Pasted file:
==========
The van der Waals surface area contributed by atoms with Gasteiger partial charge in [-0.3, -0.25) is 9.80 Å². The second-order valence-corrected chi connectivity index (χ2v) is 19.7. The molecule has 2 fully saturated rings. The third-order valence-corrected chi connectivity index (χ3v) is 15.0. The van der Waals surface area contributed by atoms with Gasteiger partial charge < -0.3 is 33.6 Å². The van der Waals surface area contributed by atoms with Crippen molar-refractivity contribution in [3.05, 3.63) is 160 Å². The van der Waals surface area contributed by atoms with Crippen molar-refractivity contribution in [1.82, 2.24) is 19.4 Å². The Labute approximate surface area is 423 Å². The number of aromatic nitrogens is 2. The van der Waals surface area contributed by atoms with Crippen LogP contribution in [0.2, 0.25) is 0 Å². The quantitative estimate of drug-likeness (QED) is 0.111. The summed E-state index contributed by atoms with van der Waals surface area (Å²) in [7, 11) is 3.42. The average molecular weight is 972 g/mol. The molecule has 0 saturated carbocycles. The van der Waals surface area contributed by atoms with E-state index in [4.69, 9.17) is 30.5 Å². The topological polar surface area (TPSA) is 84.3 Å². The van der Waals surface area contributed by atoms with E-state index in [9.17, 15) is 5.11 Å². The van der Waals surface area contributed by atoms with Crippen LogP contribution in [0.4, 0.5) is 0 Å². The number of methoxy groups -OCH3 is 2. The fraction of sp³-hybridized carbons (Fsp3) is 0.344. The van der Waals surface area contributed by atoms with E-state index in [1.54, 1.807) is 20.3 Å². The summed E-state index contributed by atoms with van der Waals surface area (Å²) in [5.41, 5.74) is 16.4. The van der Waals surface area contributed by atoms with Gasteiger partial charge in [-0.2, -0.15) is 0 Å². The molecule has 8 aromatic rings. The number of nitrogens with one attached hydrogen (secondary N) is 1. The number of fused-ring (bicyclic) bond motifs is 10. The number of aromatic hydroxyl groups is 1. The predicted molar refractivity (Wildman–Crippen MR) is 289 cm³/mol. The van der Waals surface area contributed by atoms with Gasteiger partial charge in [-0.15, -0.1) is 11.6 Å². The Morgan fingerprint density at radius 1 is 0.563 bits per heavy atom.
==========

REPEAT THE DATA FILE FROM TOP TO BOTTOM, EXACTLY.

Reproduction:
The van der Waals surface area contributed by atoms with Gasteiger partial charge in [-0.3, -0.25) is 9.80 Å². The second-order valence-corrected chi connectivity index (χ2v) is 19.7. The molecule has 2 fully saturated rings. The third-order valence-corrected chi connectivity index (χ3v) is 15.0. The van der Waals surface area contributed by atoms with Gasteiger partial charge < -0.3 is 33.6 Å². The van der Waals surface area contributed by atoms with Crippen molar-refractivity contribution in [3.05, 3.63) is 160 Å². The van der Waals surface area contributed by atoms with Crippen molar-refractivity contribution in [1.82, 2.24) is 19.4 Å². The Labute approximate surface area is 423 Å². The number of aromatic nitrogens is 2. The van der Waals surface area contributed by atoms with Crippen LogP contribution in [0.2, 0.25) is 0 Å². The quantitative estimate of drug-likeness (QED) is 0.111. The summed E-state index contributed by atoms with van der Waals surface area (Å²) in [7, 11) is 3.42. The average molecular weight is 972 g/mol. The molecule has 0 saturated carbocycles. The van der Waals surface area contributed by atoms with E-state index in [4.69, 9.17) is 30.5 Å². The topological polar surface area (TPSA) is 84.3 Å². The van der Waals surface area contributed by atoms with E-state index in [9.17, 15) is 5.11 Å². The van der Waals surface area contributed by atoms with Crippen LogP contribution in [0.4, 0.5) is 0 Å². The number of methoxy groups -OCH3 is 2. The fraction of sp³-hybridized carbons (Fsp3) is 0.344. The van der Waals surface area contributed by atoms with E-state index in [1.54, 1.807) is 20.3 Å². The summed E-state index contributed by atoms with van der Waals surface area (Å²) in [5.41, 5.74) is 16.4. The van der Waals surface area contributed by atoms with Gasteiger partial charge in [-0.2, -0.15) is 0 Å². The molecule has 8 aromatic rings. The number of nitrogens with one attached hydrogen (secondary N) is 1. The number of fused-ring (bicyclic) bond motifs is 10. The number of aromatic hydroxyl groups is 1. The predicted molar refractivity (Wildman–Crippen MR) is 289 cm³/mol. The van der Waals surface area contributed by atoms with Gasteiger partial charge in [-0.15, -0.1) is 11.6 Å². The Morgan fingerprint density at radius 1 is 0.563 bits per heavy atom.